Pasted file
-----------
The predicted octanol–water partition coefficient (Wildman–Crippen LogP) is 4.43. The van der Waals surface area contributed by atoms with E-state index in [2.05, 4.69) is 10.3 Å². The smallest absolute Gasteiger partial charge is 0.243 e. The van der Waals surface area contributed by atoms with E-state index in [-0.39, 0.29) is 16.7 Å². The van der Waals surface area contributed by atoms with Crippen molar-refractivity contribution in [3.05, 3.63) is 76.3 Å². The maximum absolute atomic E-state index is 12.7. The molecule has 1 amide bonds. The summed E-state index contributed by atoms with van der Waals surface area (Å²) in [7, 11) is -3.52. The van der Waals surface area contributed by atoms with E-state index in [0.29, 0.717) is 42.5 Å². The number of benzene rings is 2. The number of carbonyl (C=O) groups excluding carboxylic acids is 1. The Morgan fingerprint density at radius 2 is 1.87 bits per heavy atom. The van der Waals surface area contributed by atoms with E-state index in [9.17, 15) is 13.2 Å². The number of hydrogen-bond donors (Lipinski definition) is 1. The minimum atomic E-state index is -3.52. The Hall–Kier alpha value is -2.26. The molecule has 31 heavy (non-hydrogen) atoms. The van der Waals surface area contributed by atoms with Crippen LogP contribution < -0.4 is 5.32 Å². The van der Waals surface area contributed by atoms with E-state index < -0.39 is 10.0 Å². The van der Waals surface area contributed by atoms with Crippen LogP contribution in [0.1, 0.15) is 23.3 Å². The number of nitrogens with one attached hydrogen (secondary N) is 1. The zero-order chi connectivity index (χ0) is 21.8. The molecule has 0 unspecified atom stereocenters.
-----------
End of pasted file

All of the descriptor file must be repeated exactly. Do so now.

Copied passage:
The predicted octanol–water partition coefficient (Wildman–Crippen LogP) is 4.43. The van der Waals surface area contributed by atoms with E-state index in [2.05, 4.69) is 10.3 Å². The smallest absolute Gasteiger partial charge is 0.243 e. The van der Waals surface area contributed by atoms with E-state index in [-0.39, 0.29) is 16.7 Å². The van der Waals surface area contributed by atoms with Crippen molar-refractivity contribution in [3.05, 3.63) is 76.3 Å². The maximum absolute atomic E-state index is 12.7. The molecule has 1 amide bonds. The summed E-state index contributed by atoms with van der Waals surface area (Å²) in [7, 11) is -3.52. The van der Waals surface area contributed by atoms with E-state index in [0.29, 0.717) is 42.5 Å². The number of benzene rings is 2. The number of carbonyl (C=O) groups excluding carboxylic acids is 1. The Morgan fingerprint density at radius 2 is 1.87 bits per heavy atom. The van der Waals surface area contributed by atoms with E-state index in [9.17, 15) is 13.2 Å². The number of hydrogen-bond donors (Lipinski definition) is 1. The minimum atomic E-state index is -3.52. The Hall–Kier alpha value is -2.26. The molecule has 31 heavy (non-hydrogen) atoms. The van der Waals surface area contributed by atoms with Crippen LogP contribution < -0.4 is 5.32 Å². The van der Waals surface area contributed by atoms with E-state index < -0.39 is 10.0 Å². The van der Waals surface area contributed by atoms with Crippen LogP contribution in [0.1, 0.15) is 23.3 Å². The number of nitrogens with one attached hydrogen (secondary N) is 1. The zero-order chi connectivity index (χ0) is 21.8. The molecule has 0 unspecified atom stereocenters.